Types of Orbits

Types of Orbits

Different orbits serve different purposes. Each has its own advantages and disadvantages. There are several types of orbits:

  1. Polar
  2. Sun Synchronous
  3. Geosynchronous

Polar Orbits

The more correct term would be near polar orbits. These orbits have an inclination near 90 degrees. This allows the satellite to see virtually every part of the Earth as the Earth rotates underneath it. It takes approximately 90 minutes for the satellite to complete one orbit. These satellites have many uses such as measuring ozone concentrations in the stratosphere or measuring temperatures in the atmosphere.

Sun Synchronous Orbits

These orbits allows a satellite to pass over a section of the Earth at the same time of day. Since there are 365 days in a year and 360 degrees in a circle, it means that the satellite has to shift its orbit by approximately one degree per day. These satellites orbit at an altitude between 700 to 800 km. These satellites use the fact since the Earth is not perfectly round (the Earth bulges in the center, the bulge near the equator will cause additional gravitational forces to act on the satellite. This causes the satellite's orbit to either proceed or recede. These orbits are used for satellites that need a constant amount of sunlight. Satellites that take pictures of the Earth would work best with bright sunlight, while satellites that measure longwave radiation would work best in complete darkness.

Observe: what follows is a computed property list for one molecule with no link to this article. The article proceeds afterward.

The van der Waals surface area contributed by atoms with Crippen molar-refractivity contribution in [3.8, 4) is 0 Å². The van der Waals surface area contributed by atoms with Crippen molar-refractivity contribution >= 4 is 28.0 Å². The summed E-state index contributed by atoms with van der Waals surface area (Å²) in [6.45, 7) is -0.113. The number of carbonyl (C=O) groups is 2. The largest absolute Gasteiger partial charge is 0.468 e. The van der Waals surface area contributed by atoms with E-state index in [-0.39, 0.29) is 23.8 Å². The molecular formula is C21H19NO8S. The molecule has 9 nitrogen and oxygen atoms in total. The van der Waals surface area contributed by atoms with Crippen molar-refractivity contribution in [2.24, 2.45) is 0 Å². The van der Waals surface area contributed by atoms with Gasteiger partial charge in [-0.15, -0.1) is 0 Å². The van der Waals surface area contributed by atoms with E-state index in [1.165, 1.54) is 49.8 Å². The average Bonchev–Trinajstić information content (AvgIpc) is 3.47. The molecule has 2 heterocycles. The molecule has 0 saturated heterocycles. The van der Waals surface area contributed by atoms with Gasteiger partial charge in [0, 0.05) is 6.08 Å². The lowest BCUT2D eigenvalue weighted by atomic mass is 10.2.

Geosynchronous Orbits

Also known as geostationary orbits, satellites in these orbits circle the Earth at the same rate as the Earth spins. The Earth actually takes 23 hours, 56 minutes, and 4.09 seconds to make one full revolution. So based on Kepler's Laws of Planetary Motion, this would put the satellite at approximately 35,790 km above the Earth. The satellites are located near the equator since at this latitude, there is a constant force of gravity from all directions. At other latitudes, the bulge at the center of the Earth would pull on the satellite.

Geosynchronous orbits allow the satellite to observe almost a full hemisphere of the Earth. These satellites are used to study large scale phenomenon such as hurricanes, or cyclones. These orbits are also used for communication satellites. The disadvantage of this type of orbit is that since these satellites are very far away, they have poor resolution. The other disadvantage is that these satellites have trouble monitoring activities near the poles. See the picture below.